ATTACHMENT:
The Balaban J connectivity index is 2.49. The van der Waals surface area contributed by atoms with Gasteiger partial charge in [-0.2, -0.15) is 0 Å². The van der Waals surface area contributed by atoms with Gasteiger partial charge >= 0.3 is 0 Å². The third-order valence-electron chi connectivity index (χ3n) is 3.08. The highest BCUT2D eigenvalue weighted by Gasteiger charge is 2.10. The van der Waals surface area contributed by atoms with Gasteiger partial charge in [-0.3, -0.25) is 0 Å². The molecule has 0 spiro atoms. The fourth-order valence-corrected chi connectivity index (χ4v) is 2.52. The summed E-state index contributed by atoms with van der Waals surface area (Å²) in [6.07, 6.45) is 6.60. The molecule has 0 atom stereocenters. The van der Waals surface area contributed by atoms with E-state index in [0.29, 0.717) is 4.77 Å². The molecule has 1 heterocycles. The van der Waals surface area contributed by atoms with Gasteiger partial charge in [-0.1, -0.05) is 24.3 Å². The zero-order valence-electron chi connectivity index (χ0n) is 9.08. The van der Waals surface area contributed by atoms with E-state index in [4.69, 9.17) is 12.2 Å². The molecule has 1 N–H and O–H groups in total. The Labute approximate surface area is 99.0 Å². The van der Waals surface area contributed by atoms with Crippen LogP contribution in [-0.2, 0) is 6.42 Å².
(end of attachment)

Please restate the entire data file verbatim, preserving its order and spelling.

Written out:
The Balaban J connectivity index is 2.49. The van der Waals surface area contributed by atoms with Gasteiger partial charge in [-0.2, -0.15) is 0 Å². The van der Waals surface area contributed by atoms with Gasteiger partial charge >= 0.3 is 0 Å². The third-order valence-electron chi connectivity index (χ3n) is 3.08. The highest BCUT2D eigenvalue weighted by Gasteiger charge is 2.10. The van der Waals surface area contributed by atoms with Gasteiger partial charge in [-0.3, -0.25) is 0 Å². The molecule has 0 spiro atoms. The fourth-order valence-corrected chi connectivity index (χ4v) is 2.52. The summed E-state index contributed by atoms with van der Waals surface area (Å²) in [6.07, 6.45) is 6.60. The molecule has 0 atom stereocenters. The van der Waals surface area contributed by atoms with E-state index in [0.29, 0.717) is 4.77 Å². The molecule has 1 heterocycles. The van der Waals surface area contributed by atoms with Gasteiger partial charge in [-0.1, -0.05) is 24.3 Å². The zero-order valence-electron chi connectivity index (χ0n) is 9.08. The van der Waals surface area contributed by atoms with E-state index in [4.69, 9.17) is 12.2 Å². The molecule has 1 N–H and O–H groups in total. The Labute approximate surface area is 99.0 Å². The van der Waals surface area contributed by atoms with Crippen LogP contribution in [-0.2, 0) is 6.42 Å².